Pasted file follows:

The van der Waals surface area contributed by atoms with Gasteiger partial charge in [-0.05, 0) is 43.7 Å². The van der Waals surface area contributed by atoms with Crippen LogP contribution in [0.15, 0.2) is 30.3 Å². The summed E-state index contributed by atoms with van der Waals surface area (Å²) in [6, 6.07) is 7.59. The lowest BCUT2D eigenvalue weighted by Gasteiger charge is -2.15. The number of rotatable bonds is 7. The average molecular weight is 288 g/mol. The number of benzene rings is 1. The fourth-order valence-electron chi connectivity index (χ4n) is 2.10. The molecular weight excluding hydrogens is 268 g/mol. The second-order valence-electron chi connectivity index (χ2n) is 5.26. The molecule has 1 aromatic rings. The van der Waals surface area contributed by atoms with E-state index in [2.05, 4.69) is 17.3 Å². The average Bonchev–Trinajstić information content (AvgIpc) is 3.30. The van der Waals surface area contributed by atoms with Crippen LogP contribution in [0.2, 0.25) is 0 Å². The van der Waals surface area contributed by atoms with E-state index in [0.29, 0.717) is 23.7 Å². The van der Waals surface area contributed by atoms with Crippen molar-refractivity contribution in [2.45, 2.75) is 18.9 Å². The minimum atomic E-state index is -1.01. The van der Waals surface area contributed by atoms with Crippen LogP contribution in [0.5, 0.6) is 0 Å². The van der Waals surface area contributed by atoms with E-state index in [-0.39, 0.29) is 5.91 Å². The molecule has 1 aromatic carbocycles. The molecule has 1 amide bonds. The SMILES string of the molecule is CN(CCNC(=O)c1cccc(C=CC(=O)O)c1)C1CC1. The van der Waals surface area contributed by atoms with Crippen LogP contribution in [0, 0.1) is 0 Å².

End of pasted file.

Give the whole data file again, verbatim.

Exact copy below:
The van der Waals surface area contributed by atoms with Gasteiger partial charge in [-0.05, 0) is 43.7 Å². The van der Waals surface area contributed by atoms with Crippen LogP contribution in [0.15, 0.2) is 30.3 Å². The summed E-state index contributed by atoms with van der Waals surface area (Å²) in [6, 6.07) is 7.59. The lowest BCUT2D eigenvalue weighted by Gasteiger charge is -2.15. The number of rotatable bonds is 7. The average molecular weight is 288 g/mol. The number of benzene rings is 1. The fourth-order valence-electron chi connectivity index (χ4n) is 2.10. The molecular weight excluding hydrogens is 268 g/mol. The second-order valence-electron chi connectivity index (χ2n) is 5.26. The molecule has 1 aromatic rings. The van der Waals surface area contributed by atoms with E-state index in [2.05, 4.69) is 17.3 Å². The average Bonchev–Trinajstić information content (AvgIpc) is 3.30. The van der Waals surface area contributed by atoms with Crippen LogP contribution in [0.2, 0.25) is 0 Å². The van der Waals surface area contributed by atoms with E-state index in [0.29, 0.717) is 23.7 Å². The van der Waals surface area contributed by atoms with Crippen molar-refractivity contribution in [2.45, 2.75) is 18.9 Å². The minimum atomic E-state index is -1.01. The van der Waals surface area contributed by atoms with Crippen LogP contribution in [0.5, 0.6) is 0 Å². The van der Waals surface area contributed by atoms with E-state index in [-0.39, 0.29) is 5.91 Å². The molecule has 1 aromatic carbocycles. The molecule has 1 amide bonds. The SMILES string of the molecule is CN(CCNC(=O)c1cccc(C=CC(=O)O)c1)C1CC1. The van der Waals surface area contributed by atoms with Crippen LogP contribution in [0, 0.1) is 0 Å².